Chart: Which countries top the European tractor league?

Earlier today (Friday, February 8) we brought you figures from CEMA – the European association that represents the agricultural machinery industry – indicating approximately how many new tractors were registered across Europe last year.

Also Read: How many new tractors were registered across Europe last year?

Here, we bring you a breakdown of where these tractors were sold. This graph (below) shows the data on a country-by-country basis (for 2018).

Source: CEMA

This table (below) shows a greater level of detail.

Source: Systematics International

Please note that the total number of ‘tractor’ registrations (above) may include a small but significant number of other vehicles (such as ATVs and telescopic handlers). Additionally, for certain countries, the figures may even include some second-hand registrations.

In any case, CEMA says that this is the best available data.

Big markets

Two of the biggest tractor markets in Europe are Germany and France. New tractor registrations in these countries, like most others, declined in 2018.

For 2019, CEMA expects that sales in Germany will reduce slightly. The French market is “more optimistic”.

CEMA says that Italian farmers are not especially confident about their economic situation; the level of investment was down last year. This was illustrated by lower demand for tractors, combines and trailers in 2018.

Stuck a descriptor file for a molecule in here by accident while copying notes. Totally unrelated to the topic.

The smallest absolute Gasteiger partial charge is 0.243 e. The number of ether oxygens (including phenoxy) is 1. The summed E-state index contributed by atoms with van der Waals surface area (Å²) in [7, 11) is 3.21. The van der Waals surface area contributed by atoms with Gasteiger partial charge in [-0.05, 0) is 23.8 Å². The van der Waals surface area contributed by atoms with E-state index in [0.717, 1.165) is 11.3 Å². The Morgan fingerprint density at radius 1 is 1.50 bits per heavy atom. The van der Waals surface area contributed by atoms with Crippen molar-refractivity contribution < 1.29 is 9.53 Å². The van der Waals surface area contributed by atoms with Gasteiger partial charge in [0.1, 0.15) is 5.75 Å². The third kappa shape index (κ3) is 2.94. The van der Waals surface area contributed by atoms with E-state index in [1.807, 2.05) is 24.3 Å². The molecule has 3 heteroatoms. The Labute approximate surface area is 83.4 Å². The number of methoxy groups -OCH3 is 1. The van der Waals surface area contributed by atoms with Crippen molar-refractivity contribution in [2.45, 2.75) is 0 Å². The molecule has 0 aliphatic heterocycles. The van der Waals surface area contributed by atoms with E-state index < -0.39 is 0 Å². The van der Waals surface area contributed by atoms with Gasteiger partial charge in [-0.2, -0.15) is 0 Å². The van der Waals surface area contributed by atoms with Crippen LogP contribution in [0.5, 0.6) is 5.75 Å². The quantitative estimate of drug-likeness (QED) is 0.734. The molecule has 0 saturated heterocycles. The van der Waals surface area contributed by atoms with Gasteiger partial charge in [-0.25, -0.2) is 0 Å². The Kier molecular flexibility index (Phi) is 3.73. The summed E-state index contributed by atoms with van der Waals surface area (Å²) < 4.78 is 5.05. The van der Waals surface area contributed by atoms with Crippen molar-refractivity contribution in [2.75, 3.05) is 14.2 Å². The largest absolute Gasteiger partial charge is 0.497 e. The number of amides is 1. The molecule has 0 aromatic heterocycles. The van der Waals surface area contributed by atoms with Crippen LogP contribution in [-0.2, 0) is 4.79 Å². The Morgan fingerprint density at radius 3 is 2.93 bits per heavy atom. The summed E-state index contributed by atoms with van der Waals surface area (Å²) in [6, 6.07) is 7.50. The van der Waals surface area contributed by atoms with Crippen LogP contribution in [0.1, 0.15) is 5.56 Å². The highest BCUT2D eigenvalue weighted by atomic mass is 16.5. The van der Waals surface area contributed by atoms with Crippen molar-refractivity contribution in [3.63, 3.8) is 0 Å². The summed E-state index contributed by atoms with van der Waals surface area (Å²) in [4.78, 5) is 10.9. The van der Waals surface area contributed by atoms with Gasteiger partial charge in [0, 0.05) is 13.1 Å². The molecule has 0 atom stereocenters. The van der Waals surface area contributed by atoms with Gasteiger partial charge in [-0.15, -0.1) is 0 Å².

In 2019, the Italian market is expected to be “stable”.

The organisation says that 2018 was a good year for the UK agricultural machinery market. Demand for tractors was up slightly (and could have been up further, were it not for “pre-registration issues”).

Sales of tillage equipment were particularly strong, with 15-20% more units sold in 2018. Predictions for the UK this year are largely dependent on Brexit developments – the outcome of which is still largely unknown.

Meanwhile, the Spanish market (like others) was negatively impacted by the new European regulatory requirements for tractors, as well as national requirements for trailed equipment.

Therefore, a large number of pre-registrations were necessary for trailers and trailed machines in December 2018. This increased demand in 2018, but will have a negative impact on 2019 figures.

The Belgian harvest was hit by a long period of drought last summer (like many other countries). Consequently, the Belgian agricultural machinery market decreased in 2018. For 2019, it is expected to remain at last year’s level.

In many other markets within CEMA’s network, tractor registrations showed notable declines last year, including: Austria (-19%); Turkey (-43%); and Denmark (-20%).